CellsWt. (oz.)area sq.in.area sq.in.
216.2285350
324.3375460
432.4450550
540.5525640
648.6590725
756.7650800
865.7715880
972.8775950
1081.08301020
Table 2a Metric
# ANR26650M1 2300mAhMCAMin. WingMax. Wing
CellsWt. (g)area dm^2area dm^2
245918.3922.58
368924.1929.68
491929.0335.48
5114833.8741.29
6137838.0646.77
7160741.9451.61
8186346.1356.77
9206450.0061.29
10229653.5565.81
Return to article

Table 3A - Onboard Radio System weights
# ANR26650M1 2300mAhWeightWeight
Cellsoz.g
24113
36170
48227
510283
612340
714397
816454
918510
1020567
Return to ORS weight section

Typrical Onboard Radio System (ORS) Components

    The following are some examples of typical ORS system components and their measured weights. The components listed are for example only. The builder of the model must determine which components are "correct" for the specific use and will be SAFE to use. DO NOT skimp on servo power!
    It is not necessary to use digital servos in these types of planes and may even be "undesirable" because of a digital servo's higher current draw.
    I have added a 5% Fudge Factor to allow for Velcro and added wood bits, plus the "stuff that just seems to creep in" and is unaccounted for.
    WARNING! I have not used Hitec HS-225 servos in planes with more than 6S ANR26650M1 2300mAh cells! Whether they are appropiate for 7S through 10S ANR26650M1 2300mAh applications, I have no personal knowledge. 7S and 8S ANR26650M1 2300mAh planes, powered this way, are about equivalent to a .46 to .52 2-stroke glow engine while the 9S and 10S ANR26650M1 2300mAh plaes are about equivlent to a .60 to .65 2-stroke glow engine. Select servos appropriately for those types of planes.

Typrical Onboard Radio System (ORS) Components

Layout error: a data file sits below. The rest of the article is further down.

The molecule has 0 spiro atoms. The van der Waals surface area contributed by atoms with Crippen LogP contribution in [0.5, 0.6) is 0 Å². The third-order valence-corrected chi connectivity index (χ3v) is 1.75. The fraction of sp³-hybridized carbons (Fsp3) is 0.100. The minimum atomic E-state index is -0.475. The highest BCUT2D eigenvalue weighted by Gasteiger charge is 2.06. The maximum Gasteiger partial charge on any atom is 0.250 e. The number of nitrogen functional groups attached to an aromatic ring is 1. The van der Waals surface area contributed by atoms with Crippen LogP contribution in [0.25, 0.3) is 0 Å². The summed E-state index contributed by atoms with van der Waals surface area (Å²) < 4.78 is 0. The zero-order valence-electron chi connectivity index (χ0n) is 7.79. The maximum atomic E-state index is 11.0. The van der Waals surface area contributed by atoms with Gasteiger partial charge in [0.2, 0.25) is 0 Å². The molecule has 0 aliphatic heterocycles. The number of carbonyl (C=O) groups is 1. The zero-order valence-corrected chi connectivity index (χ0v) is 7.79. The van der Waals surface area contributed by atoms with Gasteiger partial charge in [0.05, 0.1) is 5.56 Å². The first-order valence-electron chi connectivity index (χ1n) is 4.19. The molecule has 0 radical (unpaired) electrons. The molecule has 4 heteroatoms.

2 ANR26650M1 2300mAh cellsRecommended Maximum Weight: 4 oz.oz.
Receiver:Castle Creations Berg 4L0.14
ESC:Castle Creations Phoenix-451.00
Servos:3 Hitec HS-85BB
Ailerons activated by a torque rod
2.19
Connectors:5 Anderson Power Poles0.29
Extension:Aileron Extension0.13
Control horns:2 small control horns/w screws0.10
Torque rods:3/32" strip aileron set0.55
Push rods:2 pushrods (rudder/elevator)1.50
Clevises:2 Nylon Clevises w/fuel tube0.04
Total:5.94
5% Fudge Factor6.25
Note:This weight might be ~19% of a 32 oz. (2 lb.) plane. Extreme care would be necessary in choosing the motor and airframe so as not to exceed the 2 lb. target weight.
* * * * *
3 ANR26650M1 2300mAh CellsRecommended Maximum Weight: 6 oz.oz.
Receiver:Castle Creations Berg 4L0.14
ESC:Castle Creations Phoenix-451.00
Servos:3 Hitec HS-85BB
Ailerons activated by a torque rod
2.19
Connectors:5 Anderson Power Poles0.29
Extension:Aileron Extension0.13
Control horns:2 small control horns/w screws0.10
Torque rods:3/32" strip aileron set0.55
Push rods:2 pushrods (rudder/elevator)1.76
Clevises:2 Nylon Clevis w/fuel tube0.04
Total:6.2
5% Fudge Factor6.52
Receiver:Castle Creations Berg 7P0.33
ESC:Castle Creations Phoenix-451.00
Servos:4 Hitec HS-85BB
Separate servos in each wing half
2.92
Connectors:5 Anderson Power Poles0.29
Extension:2 Aileron Extensions0.25